Pettit offers a six-step, formal presentation of this adaptation argument. I don't really like his formulation, but since it is in the source material for this post, I feel it incumbent upon me to re-present it here. So here it is:
- (1) Suppose with Hobbes that you enjoy freedom in choice between A and B just in case you avoid interference in the option that you actually choose, i.e. you avoid frustration.
- (2) By supposition, you do not enjoy freedom of choice in the case where A attracts my interference, B does not, and you choose A.
- (3) But, by supposition, you would enjoy freedom of choice, in that case, were you to choose B.
- (4) If you know the situation, therefore, it appears that you can ensure your freedom of choice, without constraining my interference, by adapting your preferences and choosing B.
- (5) But this is absurd. You cannot make yourself free just by accommodating yourself to my disposition to interfere.
- (6) Thus, the original supposition that non-frustration is enough for freedom must be false.
I think the thrust of this argument is relatively clear, but an example might help to underscore it. Imagine you are a prisoner and I am a prison-warden. You know that I would stop you if you tried to escape, so you adjust your preferences in a such a way that you are happy to stay in prison. Consequently, you are not frustrated in what you want to do, but surely you cannot be said to be free in any important sense. Adapting your preferences is not enough for that.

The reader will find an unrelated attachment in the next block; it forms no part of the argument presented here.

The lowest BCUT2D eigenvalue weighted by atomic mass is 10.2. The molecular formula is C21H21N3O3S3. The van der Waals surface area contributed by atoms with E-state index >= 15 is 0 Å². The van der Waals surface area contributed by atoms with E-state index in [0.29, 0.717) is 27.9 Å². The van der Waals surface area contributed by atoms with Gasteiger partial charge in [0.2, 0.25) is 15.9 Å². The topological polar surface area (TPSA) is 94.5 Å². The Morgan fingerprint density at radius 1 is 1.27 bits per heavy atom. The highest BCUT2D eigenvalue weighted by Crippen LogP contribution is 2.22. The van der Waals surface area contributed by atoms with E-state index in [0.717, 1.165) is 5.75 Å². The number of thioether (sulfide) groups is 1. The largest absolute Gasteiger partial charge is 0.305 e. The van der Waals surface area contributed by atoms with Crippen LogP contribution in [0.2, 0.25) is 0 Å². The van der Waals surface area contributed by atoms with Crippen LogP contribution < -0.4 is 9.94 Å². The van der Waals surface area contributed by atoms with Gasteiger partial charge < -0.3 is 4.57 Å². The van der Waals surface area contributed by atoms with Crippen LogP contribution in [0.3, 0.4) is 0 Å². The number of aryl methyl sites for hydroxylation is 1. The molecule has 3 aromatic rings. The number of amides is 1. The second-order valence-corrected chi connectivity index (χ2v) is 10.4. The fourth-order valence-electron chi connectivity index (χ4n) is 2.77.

There is one important qualification to this. Preference adaptation cannot make you more free where you use it to eliminate an option from consideration; but it can make you more free if you use it to increase the number of options available to you. Pettit gives the example of someone who doesn't like to go hiking at the weekends, but adapts their preferences in order to be able to spend time with their friend who goes hiking every weekend. There is nothing freedom-undermining about adaptation in this cases.
The adaptation argument helps make the case for Berlin's preferred conception of freedom as non-interference. That conception would, after all, block the absurdity in question: you as a prisoner would not be free since I am blocking your access to an option you might have otherwise chosen. And yet, surprisingly, contemporary defenders of freedom as noninterference sometimes seem to slip back into the notion of freedom as non-frustration. Pettit cites the example of Robert Goodin and Frank Jackson in this regard. In their article "Freedom from Fear", these authors make the case for a conception of negative freedom that is built around the idea of maximising expected non-interference (or, what is the same thing, minimising expected interference). What these authors neglect is that one can minimise expected interference by adapting one's preferences as well as by removing sources of interference.
Consequently, Pettit thinks the lesson of the adaptation argument is an important one, one that we would do well to remember: political freedom requires more than just the ability to fulfill your preferences. Nevertheless, he doesn't think that Berlin's preferred conception is fully satisfactory. It too is vulnerable to a reductio-style objection. We will consider this objection in the next post.